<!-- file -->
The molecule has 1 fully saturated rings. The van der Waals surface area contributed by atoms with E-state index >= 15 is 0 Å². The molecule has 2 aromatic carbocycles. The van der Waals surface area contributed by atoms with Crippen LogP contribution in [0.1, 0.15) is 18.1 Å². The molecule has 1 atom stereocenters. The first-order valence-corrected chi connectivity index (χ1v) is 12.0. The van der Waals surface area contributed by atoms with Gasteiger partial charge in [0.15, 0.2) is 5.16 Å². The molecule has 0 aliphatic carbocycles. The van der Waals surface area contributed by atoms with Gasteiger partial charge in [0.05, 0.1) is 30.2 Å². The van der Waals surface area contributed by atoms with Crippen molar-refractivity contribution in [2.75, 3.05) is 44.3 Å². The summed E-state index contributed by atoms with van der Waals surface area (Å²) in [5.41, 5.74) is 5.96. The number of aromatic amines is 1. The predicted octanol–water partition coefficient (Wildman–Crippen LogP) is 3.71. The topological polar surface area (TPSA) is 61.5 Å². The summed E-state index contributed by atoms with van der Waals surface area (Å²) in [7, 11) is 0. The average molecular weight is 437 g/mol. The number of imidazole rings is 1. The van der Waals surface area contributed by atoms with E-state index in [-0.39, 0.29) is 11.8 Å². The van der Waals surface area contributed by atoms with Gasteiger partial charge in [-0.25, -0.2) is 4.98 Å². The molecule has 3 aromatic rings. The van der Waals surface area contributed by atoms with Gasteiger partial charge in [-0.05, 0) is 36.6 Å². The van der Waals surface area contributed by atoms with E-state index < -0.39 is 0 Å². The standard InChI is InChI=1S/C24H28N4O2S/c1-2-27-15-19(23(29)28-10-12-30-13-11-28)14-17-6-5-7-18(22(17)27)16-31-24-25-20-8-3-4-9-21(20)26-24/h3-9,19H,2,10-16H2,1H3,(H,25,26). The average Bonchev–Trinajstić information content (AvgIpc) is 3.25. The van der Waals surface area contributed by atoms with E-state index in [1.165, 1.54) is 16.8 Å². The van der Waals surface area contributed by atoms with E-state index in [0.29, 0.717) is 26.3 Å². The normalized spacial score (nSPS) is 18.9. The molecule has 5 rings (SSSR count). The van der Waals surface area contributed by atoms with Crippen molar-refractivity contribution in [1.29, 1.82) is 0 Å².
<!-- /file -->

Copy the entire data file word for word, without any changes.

The molecule has 1 fully saturated rings. The van der Waals surface area contributed by atoms with E-state index >= 15 is 0 Å². The molecule has 2 aromatic carbocycles. The van der Waals surface area contributed by atoms with Crippen LogP contribution in [0.1, 0.15) is 18.1 Å². The molecule has 1 atom stereocenters. The first-order valence-corrected chi connectivity index (χ1v) is 12.0. The van der Waals surface area contributed by atoms with Gasteiger partial charge in [0.15, 0.2) is 5.16 Å². The molecule has 0 aliphatic carbocycles. The van der Waals surface area contributed by atoms with Gasteiger partial charge in [0.05, 0.1) is 30.2 Å². The van der Waals surface area contributed by atoms with Crippen molar-refractivity contribution in [2.75, 3.05) is 44.3 Å². The summed E-state index contributed by atoms with van der Waals surface area (Å²) in [5.41, 5.74) is 5.96. The number of aromatic amines is 1. The predicted octanol–water partition coefficient (Wildman–Crippen LogP) is 3.71. The topological polar surface area (TPSA) is 61.5 Å². The summed E-state index contributed by atoms with van der Waals surface area (Å²) in [7, 11) is 0. The average molecular weight is 437 g/mol. The number of imidazole rings is 1. The van der Waals surface area contributed by atoms with E-state index in [-0.39, 0.29) is 11.8 Å². The van der Waals surface area contributed by atoms with Gasteiger partial charge in [-0.25, -0.2) is 4.98 Å². The molecule has 3 aromatic rings. The van der Waals surface area contributed by atoms with Gasteiger partial charge in [-0.05, 0) is 36.6 Å². The van der Waals surface area contributed by atoms with E-state index < -0.39 is 0 Å². The standard InChI is InChI=1S/C24H28N4O2S/c1-2-27-15-19(23(29)28-10-12-30-13-11-28)14-17-6-5-7-18(22(17)27)16-31-24-25-20-8-3-4-9-21(20)26-24/h3-9,19H,2,10-16H2,1H3,(H,25,26). The average Bonchev–Trinajstić information content (AvgIpc) is 3.25. The van der Waals surface area contributed by atoms with E-state index in [1.165, 1.54) is 16.8 Å². The van der Waals surface area contributed by atoms with E-state index in [0.29, 0.717) is 26.3 Å². The normalized spacial score (nSPS) is 18.9. The molecule has 5 rings (SSSR count). The van der Waals surface area contributed by atoms with Crippen molar-refractivity contribution in [1.29, 1.82) is 0 Å².